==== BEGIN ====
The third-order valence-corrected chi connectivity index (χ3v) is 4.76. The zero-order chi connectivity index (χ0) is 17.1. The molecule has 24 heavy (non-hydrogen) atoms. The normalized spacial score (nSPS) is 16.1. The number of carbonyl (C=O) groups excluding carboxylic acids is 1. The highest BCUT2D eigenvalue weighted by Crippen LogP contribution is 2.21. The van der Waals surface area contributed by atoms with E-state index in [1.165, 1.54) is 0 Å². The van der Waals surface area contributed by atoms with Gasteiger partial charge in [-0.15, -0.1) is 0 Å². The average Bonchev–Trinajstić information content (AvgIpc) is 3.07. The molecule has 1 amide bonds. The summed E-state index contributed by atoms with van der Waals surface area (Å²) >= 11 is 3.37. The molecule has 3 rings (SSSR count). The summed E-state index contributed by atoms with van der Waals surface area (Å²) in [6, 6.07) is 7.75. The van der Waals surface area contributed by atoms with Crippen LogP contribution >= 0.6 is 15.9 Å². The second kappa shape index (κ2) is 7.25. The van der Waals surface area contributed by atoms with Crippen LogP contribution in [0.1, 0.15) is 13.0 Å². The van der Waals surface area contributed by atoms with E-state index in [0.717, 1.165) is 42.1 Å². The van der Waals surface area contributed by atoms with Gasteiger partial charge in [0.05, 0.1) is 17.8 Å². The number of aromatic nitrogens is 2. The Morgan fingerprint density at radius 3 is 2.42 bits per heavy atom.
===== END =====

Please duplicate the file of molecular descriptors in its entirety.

The third-order valence-corrected chi connectivity index (χ3v) is 4.76. The zero-order chi connectivity index (χ0) is 17.1. The molecule has 24 heavy (non-hydrogen) atoms. The normalized spacial score (nSPS) is 16.1. The number of carbonyl (C=O) groups excluding carboxylic acids is 1. The highest BCUT2D eigenvalue weighted by Crippen LogP contribution is 2.21. The van der Waals surface area contributed by atoms with E-state index in [1.165, 1.54) is 0 Å². The van der Waals surface area contributed by atoms with Gasteiger partial charge in [-0.15, -0.1) is 0 Å². The average Bonchev–Trinajstić information content (AvgIpc) is 3.07. The molecule has 1 amide bonds. The summed E-state index contributed by atoms with van der Waals surface area (Å²) >= 11 is 3.37. The molecule has 3 rings (SSSR count). The summed E-state index contributed by atoms with van der Waals surface area (Å²) in [6, 6.07) is 7.75. The van der Waals surface area contributed by atoms with Crippen LogP contribution >= 0.6 is 15.9 Å². The second kappa shape index (κ2) is 7.25. The van der Waals surface area contributed by atoms with Crippen LogP contribution in [0.1, 0.15) is 13.0 Å². The van der Waals surface area contributed by atoms with E-state index in [0.717, 1.165) is 42.1 Å². The van der Waals surface area contributed by atoms with Gasteiger partial charge in [0.05, 0.1) is 17.8 Å². The number of aromatic nitrogens is 2. The Morgan fingerprint density at radius 3 is 2.42 bits per heavy atom.